“We have veterans like Juan Soto and Josh Bell, we’ve also got the younger core — you know, trying to get a chance to sit down with the young guys, [Keibert] Ruiz, [Victor] Robles, [Yadiel] Hernández, you know, guys who have potential to be great hitters but for some reason they’re hot and cold. Like their peaks are good, but then their valleys obviously aren’t so good, so it’s trying to get them more on a level playing field, trust in their ability to do certain things, and again, if that’s someone that swings too much, try to rein that in and kind of get to the point where you’re getting better pitches to hit. If that’s you’re swinging at too many breaking balls, you’re not reacting to breaking balls, then we have ways to formulate plans so that we get a little more consistent at swinging at pitches that make sense when it comes to breaking balls, and so forth. So again, in the big picture, just want to make sure that these guys understand that we’re all on the same page, and we’ll turn every stone over to make sure they get everything they need.”
Wait, Did You Say, “Run production coordinator?”:
You might have noticed above that Coles talked above about getting in touch with players to let them know that he and his, “... assistant hitting coach, run production coordinator or whoever the analytical guy is that’s with us,” are on the same page and preparing to do all they can to help hitters get where they want to be in Spring Training and in the regular season.
Is “run production coordinator” or an “analytical guy” a new role that will be filled along with the hitting coach and assistant hitting coach? A reporter asked Coles if he wanted to add an additional position to the coaching staff? Not exactly what he was saying.
“I haven’t sat down with our analytics group,” Coles explained, “and figured out or what the title is of the person that’s going to be working with us and doing a lot of the work, so I randomly threw that ‘run-production coordinator’ out there, so maybe that might be the title of that person, but that person is going to do a lot of the scouting work, putting the scouting reports together, you know, because again, that person is vitally important because the information that we give or get to the players is going to be what allows us to compete during games. So we got to make sure that all that stuff is spot-on.”
What sort of information does he want to provide for Nats’ hitters?
“What pitchers do, why they do it, when they do it, how they do it,” Coles said, “and then how we’re going to make our adjustments to attack that pitcher on a nightly basis. I think that the number two and myself are going to be doing a lot of the physical work, where we’re on the field, we’re either throwing BP, we’re having conversations, we’re on the back field, doing all the extra physical work that’s going to allow us to be successful, so it all goes hand-in-hand, it’s a trust factor with the information that we’re giving to the players, it’s a trust factor that when guys look at the information you know, ‘This is a little too much, this isn’t enough,’ you know, so we can make our adjustments and make sure that each individual guy gets everything they need, but at the end of the day the most important thing is for us to be prepared every night to attack and compete against whoever is on the mound, and they’ve got to have the information available to them that’s going to allow them to — and again, we have all the iPads in the dugouts and all the other stuff, so you’ll be able to see what guys’ pitches do and when they do it and all the other stuff, but knowing all the vital information and analytical information is going to allow us to, you know, tendencies and all the other stuff that some of these guys have so that it gives us a better chance to compete on a nightly basis.”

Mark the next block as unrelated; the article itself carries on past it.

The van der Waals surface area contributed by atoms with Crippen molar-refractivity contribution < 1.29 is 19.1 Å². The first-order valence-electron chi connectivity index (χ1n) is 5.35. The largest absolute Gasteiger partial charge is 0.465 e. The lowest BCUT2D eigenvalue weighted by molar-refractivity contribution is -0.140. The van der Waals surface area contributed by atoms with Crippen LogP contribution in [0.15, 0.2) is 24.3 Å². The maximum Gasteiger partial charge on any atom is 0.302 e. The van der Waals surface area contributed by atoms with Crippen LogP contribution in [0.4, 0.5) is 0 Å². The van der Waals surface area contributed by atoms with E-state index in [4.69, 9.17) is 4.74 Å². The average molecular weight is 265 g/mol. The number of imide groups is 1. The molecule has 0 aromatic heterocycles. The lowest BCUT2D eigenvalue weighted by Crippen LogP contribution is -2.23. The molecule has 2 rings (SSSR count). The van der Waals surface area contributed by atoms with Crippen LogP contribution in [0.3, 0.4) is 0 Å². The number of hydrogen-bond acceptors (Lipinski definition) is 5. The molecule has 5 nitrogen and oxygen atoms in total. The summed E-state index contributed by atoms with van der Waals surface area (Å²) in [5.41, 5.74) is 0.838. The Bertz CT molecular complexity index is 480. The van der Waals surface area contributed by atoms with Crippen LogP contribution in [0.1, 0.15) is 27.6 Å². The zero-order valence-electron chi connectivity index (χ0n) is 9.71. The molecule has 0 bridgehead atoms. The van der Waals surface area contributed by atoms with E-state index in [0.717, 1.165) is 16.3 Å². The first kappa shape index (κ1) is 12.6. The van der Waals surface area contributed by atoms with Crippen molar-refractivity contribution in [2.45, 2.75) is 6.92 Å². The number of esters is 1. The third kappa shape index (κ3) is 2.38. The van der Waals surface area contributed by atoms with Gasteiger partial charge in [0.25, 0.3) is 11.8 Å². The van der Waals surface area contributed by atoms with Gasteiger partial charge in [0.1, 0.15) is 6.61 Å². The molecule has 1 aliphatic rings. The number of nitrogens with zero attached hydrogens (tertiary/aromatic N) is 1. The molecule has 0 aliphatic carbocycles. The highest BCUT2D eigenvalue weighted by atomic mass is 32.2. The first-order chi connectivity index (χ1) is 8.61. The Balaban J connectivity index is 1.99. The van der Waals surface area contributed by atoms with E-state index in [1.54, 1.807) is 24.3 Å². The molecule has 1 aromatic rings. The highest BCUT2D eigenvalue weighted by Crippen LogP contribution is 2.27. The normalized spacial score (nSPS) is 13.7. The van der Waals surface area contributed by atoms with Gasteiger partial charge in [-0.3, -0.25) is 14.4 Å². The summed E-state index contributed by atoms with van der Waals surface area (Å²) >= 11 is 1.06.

He did, however, note that if additional positions were created, it would help.
“My hope is that that’s possible, but even if it’s not, I mean, we can get it done between the framework of the two or three guys, it’s just a matter of having that one person that’s dialed into that area alone, and not having that person be torn away because he’s got to run out to throw BP or he’s got other stuff going on, he can dial into that information so that the consistency of that information is based solely on him and him being able to dial into without any outside influences, or any work things that he’s got to do other than just that job.”